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The AlloSphere Research Group sends it sincerest condolences to the family of Newton Harrison, who recently passed away. A pioneer of the Ecological Art Movement, Newton was our visionary collaborator on a new paradigm-shifting project — the Sensorium. The work of Newton and his wife Helen Harrison (1927-2018) focused on the significance of artists’ insight in society’s more important world problems, culminating in 50 years of research into the world oceans and how the life web has been exploited by humankind. They firmly believed the world’s oceans can heal themselves. The question is: Can humans help accelerate the process?

“I began the Sensorium work investigating what science has done and not done, and recognized that pure research, the kind that led to everything — from the discovery of gravity to the complexities of quantum physics — rarely happens. In science today, monies and desires of funders rule. This has resulted in a situation where responses to ocean degeneration are always behind the curve of ocean degradation (i.e. pollution, acidification, deoxygenation, dramatic reduction of species) and problems proceed at a greater pace than regenerative efforts possible can. Sensorium gets ahead of this curve in the way it free associates, improvises, and then, through unexpected juxtapositions, comes up with resolutions and, above all, imagery, visualizations, and solutions not presently able to be visualized and theorized upon, ultimately leading to a regenerated heat-impacted ocean, where what has been taken from it is less than it requires for its own well-being to continue through time.”
This collaboration represents a paradigm shift in scientific exploration and artistic discovery focusing on the arts as the main driver for unfolding complex systems. This  is vitally important for the next level of research needed to save the world’s oceans. Building on my artistic/scientific research in designing the AlloSphere instrument and software infrastructure, this significant partnership utilizes the best practices of arts research, integrating artist Robert Rauschenberg’s concept of assemblage and composer/architect Iannis Xenakis’ concept of composing complex systems with 21st century science and technology innovation.

World oceans research is a multi-dimensional problem that involves many layers of data that must be integrated in such a way that new and creative answers to questions regarding ocean sustainability will unfold. Currently, most scientific research views these questions in single silos. Applying the artistic concept of assemblage offers a new approach. Gathering and arranging the data in a spatiotemporal system that is interactive facilitates a holistic strategy for approaching world oceans research.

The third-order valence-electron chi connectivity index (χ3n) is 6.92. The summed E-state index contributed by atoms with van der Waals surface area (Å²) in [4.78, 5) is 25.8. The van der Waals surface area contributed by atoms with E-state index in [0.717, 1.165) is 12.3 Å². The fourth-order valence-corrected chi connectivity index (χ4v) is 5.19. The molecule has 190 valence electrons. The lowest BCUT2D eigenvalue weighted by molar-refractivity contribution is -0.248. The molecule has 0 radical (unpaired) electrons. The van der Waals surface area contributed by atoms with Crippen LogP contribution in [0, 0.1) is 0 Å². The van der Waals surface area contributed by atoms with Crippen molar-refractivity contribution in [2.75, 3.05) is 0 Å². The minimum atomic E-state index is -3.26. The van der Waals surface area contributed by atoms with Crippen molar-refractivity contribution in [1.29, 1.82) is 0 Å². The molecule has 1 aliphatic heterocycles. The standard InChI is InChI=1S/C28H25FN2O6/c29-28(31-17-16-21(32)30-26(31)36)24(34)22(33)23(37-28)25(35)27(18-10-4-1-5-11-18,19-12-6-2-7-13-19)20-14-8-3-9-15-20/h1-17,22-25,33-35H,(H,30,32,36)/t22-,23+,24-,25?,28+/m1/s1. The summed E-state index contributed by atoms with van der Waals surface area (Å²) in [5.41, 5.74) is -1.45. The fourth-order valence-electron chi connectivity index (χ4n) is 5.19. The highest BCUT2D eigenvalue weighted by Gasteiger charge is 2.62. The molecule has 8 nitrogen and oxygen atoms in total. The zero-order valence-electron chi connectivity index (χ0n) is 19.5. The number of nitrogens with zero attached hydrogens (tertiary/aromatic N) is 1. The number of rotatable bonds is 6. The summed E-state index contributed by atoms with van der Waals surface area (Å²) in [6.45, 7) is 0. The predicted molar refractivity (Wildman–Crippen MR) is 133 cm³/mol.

The artistic concept of narrative is of paramount importance in understanding and assimilating the data intuitively and interacting with it on a human scale. Humans have an uncanny sense of discovering anomalies through scanning and using all of the senses to perceive and process complex information.

Giving Opportunities in Support of the AlloSphere

No matter how large or how small, every gift makes a difference!

Your gift may help to support Graduate Student Researchers, Postdoctoral Researchers, and much needed equipment within our lab facilities. You may specify how you would like the donated funds to be used.

To make a direct donation to the AlloSphere, Please contact me by clicking on the following support link. 

We’re very proud to showcase our continuing progress. Feel free to share this newsletter.

Dr. JoAnn Kuchera-Morin
Director, Allosphere Research Laboratory
California Nanosystems Institute
Distinguished Professor, Media Arts and Technology and Music
Director, Center for Research in Electronic Art Technology
University of California, Santa Barbara
(805) 893-3010
Copyright © 2022 The AlloSphere & The Regents of the University of California, All rights reserved 

The AlloSphere Research Facility
(805) 893-3010  | 2209 Elings Hall
California NanoSystems Institute,
University of California, Santa Barbara
Santa Barbara, CA 93106-6105

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The AlloSphere Research Group, UC Santa Barbara · The Allosphere Research Facility · University Of California Santa Barbara · Santa Barbara, CA 93106-0001 · USA

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